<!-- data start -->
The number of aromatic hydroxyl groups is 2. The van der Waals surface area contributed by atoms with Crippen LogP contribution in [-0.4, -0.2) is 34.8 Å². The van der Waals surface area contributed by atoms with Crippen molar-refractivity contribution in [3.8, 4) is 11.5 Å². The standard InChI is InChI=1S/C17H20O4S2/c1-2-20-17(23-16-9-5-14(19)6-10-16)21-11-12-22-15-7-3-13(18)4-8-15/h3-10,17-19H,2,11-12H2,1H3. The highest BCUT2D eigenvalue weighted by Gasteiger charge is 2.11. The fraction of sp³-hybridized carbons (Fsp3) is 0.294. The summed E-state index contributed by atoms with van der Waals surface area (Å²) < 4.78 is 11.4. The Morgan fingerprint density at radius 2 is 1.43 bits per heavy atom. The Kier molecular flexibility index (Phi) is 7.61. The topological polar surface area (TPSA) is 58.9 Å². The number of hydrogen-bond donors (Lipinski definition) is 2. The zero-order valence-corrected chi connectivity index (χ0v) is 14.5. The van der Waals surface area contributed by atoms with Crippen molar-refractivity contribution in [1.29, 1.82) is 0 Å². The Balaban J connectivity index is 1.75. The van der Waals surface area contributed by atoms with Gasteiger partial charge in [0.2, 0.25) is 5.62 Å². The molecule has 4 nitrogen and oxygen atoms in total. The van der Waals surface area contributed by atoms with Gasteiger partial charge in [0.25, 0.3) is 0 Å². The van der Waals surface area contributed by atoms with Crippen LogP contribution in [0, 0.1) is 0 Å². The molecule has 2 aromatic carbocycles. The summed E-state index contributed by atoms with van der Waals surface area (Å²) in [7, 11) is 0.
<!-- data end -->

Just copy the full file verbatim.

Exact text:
The number of aromatic hydroxyl groups is 2. The van der Waals surface area contributed by atoms with Crippen LogP contribution in [-0.4, -0.2) is 34.8 Å². The van der Waals surface area contributed by atoms with Crippen molar-refractivity contribution in [3.8, 4) is 11.5 Å². The standard InChI is InChI=1S/C17H20O4S2/c1-2-20-17(23-16-9-5-14(19)6-10-16)21-11-12-22-15-7-3-13(18)4-8-15/h3-10,17-19H,2,11-12H2,1H3. The highest BCUT2D eigenvalue weighted by Gasteiger charge is 2.11. The fraction of sp³-hybridized carbons (Fsp3) is 0.294. The summed E-state index contributed by atoms with van der Waals surface area (Å²) < 4.78 is 11.4. The Morgan fingerprint density at radius 2 is 1.43 bits per heavy atom. The Kier molecular flexibility index (Phi) is 7.61. The topological polar surface area (TPSA) is 58.9 Å². The number of hydrogen-bond donors (Lipinski definition) is 2. The zero-order valence-corrected chi connectivity index (χ0v) is 14.5. The van der Waals surface area contributed by atoms with Crippen molar-refractivity contribution in [1.29, 1.82) is 0 Å². The Balaban J connectivity index is 1.75. The van der Waals surface area contributed by atoms with Gasteiger partial charge in [0.2, 0.25) is 5.62 Å². The molecule has 4 nitrogen and oxygen atoms in total. The van der Waals surface area contributed by atoms with Gasteiger partial charge in [0.25, 0.3) is 0 Å². The van der Waals surface area contributed by atoms with Crippen LogP contribution in [0, 0.1) is 0 Å². The molecule has 2 aromatic carbocycles. The summed E-state index contributed by atoms with van der Waals surface area (Å²) in [7, 11) is 0.